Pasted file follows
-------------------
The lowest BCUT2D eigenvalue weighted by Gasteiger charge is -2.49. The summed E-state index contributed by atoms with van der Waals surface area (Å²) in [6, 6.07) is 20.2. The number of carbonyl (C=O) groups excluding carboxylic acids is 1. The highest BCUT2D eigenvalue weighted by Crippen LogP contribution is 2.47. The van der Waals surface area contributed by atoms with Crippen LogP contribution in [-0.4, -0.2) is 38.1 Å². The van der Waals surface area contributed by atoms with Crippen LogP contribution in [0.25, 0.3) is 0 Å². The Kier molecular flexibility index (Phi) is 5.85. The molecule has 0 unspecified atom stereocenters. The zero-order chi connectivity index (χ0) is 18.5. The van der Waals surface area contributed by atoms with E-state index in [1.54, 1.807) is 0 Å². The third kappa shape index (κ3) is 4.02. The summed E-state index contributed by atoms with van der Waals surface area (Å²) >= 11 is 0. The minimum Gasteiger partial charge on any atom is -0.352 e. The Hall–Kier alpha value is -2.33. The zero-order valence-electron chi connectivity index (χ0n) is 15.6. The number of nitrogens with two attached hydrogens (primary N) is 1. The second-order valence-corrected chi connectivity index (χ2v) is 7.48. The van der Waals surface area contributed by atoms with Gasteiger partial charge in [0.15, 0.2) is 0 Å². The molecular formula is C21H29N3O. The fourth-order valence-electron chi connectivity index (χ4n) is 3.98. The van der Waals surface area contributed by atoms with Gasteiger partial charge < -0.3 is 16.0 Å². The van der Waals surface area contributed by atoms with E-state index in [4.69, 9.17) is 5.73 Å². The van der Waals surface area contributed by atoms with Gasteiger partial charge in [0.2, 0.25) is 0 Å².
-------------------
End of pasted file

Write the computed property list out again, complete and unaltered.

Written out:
The lowest BCUT2D eigenvalue weighted by Gasteiger charge is -2.49. The summed E-state index contributed by atoms with van der Waals surface area (Å²) in [6, 6.07) is 20.2. The number of carbonyl (C=O) groups excluding carboxylic acids is 1. The highest BCUT2D eigenvalue weighted by Crippen LogP contribution is 2.47. The van der Waals surface area contributed by atoms with Crippen LogP contribution in [-0.4, -0.2) is 38.1 Å². The van der Waals surface area contributed by atoms with Crippen LogP contribution in [0.25, 0.3) is 0 Å². The Kier molecular flexibility index (Phi) is 5.85. The molecule has 0 unspecified atom stereocenters. The zero-order chi connectivity index (χ0) is 18.5. The van der Waals surface area contributed by atoms with E-state index in [1.54, 1.807) is 0 Å². The third kappa shape index (κ3) is 4.02. The summed E-state index contributed by atoms with van der Waals surface area (Å²) >= 11 is 0. The minimum Gasteiger partial charge on any atom is -0.352 e. The Hall–Kier alpha value is -2.33. The zero-order valence-electron chi connectivity index (χ0n) is 15.6. The number of nitrogens with two attached hydrogens (primary N) is 1. The second-order valence-corrected chi connectivity index (χ2v) is 7.48. The van der Waals surface area contributed by atoms with Gasteiger partial charge in [0.15, 0.2) is 0 Å². The molecular formula is C21H29N3O. The fourth-order valence-electron chi connectivity index (χ4n) is 3.98. The van der Waals surface area contributed by atoms with Gasteiger partial charge < -0.3 is 16.0 Å². The van der Waals surface area contributed by atoms with E-state index in [4.69, 9.17) is 5.73 Å². The van der Waals surface area contributed by atoms with Gasteiger partial charge in [0.2, 0.25) is 0 Å².